GOWANUS — Art lovers can get a guided tour of the local art scene at this weekend's Gowanus Open Studios.
There are 350 artists' work spaces this year that will be open to the public from noon to 6 p.m. on Oct. 18 and 19.
Though the annual art fest is self-guided, with art hunters using a map to discover studios, this year organizers invited 10 professional curators to lead tours for visitors who want extra insight into what they're seeing.
“I love that Open Studios is not curated — it’s about getting out, exploring artwork and finding the things you love as a visitor,” said Abby Subak, director of Arts Gowanus, which organizes the event. "At the same time, when we're talking about 350 artist studios, it can feel overwhelming and even intimidating...This will give [visitors] an entry point."
The guides include Benjamin Sutton, an editor at artnet News, Courtney Wendroff, the visual arts director of the Brooklyn Arts Council, and Derrick B. Harden, a hip-hop artist and art curator known as Dear Derrick. The tours are $20 and last about two hours.
For budding collectors, the weekend will also have a free panel discussion on how to build an art collection, and fans of public art can take a free walking tour of neighborhood murals with Groundswell Murals.
Now in its 18th year, Gowanus Open Studios has drawn more visitors with each passing year. Two years ago roughly 3,000 people attended; last year there were about 5,000 visitors, Subak said.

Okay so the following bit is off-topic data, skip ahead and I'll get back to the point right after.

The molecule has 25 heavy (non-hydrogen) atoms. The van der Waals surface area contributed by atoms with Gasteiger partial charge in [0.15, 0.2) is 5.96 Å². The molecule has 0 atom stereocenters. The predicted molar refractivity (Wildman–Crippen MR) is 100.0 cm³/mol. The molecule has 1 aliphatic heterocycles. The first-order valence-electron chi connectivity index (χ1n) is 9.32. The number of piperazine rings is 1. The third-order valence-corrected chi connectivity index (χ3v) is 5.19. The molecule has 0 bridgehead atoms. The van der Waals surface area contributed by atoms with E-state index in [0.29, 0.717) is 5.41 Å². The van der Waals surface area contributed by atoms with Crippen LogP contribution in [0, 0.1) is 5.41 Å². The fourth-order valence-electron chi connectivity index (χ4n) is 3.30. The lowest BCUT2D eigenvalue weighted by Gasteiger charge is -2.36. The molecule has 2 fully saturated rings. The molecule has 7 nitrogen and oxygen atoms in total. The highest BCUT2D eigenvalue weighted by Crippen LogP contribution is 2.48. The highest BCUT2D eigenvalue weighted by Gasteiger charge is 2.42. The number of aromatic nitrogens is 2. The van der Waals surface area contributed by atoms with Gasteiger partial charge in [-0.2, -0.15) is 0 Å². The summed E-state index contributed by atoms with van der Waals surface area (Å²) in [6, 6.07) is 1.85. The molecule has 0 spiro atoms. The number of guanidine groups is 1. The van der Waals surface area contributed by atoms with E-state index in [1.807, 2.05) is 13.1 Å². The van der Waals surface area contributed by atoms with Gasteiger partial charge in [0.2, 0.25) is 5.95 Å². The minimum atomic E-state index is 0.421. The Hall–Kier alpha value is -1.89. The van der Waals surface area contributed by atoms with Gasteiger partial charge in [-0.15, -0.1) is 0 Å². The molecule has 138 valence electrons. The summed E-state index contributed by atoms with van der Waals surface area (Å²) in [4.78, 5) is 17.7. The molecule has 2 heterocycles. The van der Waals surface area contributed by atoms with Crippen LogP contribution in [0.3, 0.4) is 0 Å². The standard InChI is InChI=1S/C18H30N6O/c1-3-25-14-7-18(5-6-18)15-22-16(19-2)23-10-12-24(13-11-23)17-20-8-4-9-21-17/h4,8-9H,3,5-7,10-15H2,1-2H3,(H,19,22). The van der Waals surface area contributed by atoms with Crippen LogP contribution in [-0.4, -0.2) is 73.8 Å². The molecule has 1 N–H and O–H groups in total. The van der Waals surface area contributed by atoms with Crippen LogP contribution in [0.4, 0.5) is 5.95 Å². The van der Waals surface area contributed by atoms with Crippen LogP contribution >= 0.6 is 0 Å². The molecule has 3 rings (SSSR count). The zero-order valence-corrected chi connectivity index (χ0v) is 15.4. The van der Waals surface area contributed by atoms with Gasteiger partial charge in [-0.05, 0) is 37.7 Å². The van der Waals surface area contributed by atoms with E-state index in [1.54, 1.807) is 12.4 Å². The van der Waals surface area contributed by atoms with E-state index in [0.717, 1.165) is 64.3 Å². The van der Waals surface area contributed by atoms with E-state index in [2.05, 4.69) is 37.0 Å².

With new businesses such as Whole Foods on Third Avenue and Ample Hills Creamery on Union Street attracting foot traffic to the neighborhood's once-desolate streets, Subak is expecting a record number of attendees this year.
The new merchants are also helping Gowanus Open Studios by sponsoring the event. Both Whole Foods and Ample Hills donated money, as did several other neighborhood newcomers, including Artist & Craftsman Supply, the art supply store on Fourth Avenue, and the Morbid Anatomy Museum on Seventh Street.
The Lightstone Group, the developer building 700 units of housing on the banks of the Gowanus Canal, is among the event's major sponsors.
“It’s become a community-wide event with a lot of people invested in it,” Subak said. “It’s a huge investment of time and energy for the artists, but the number of art enthusiasts and art buyers that are coming out have made it worth it.”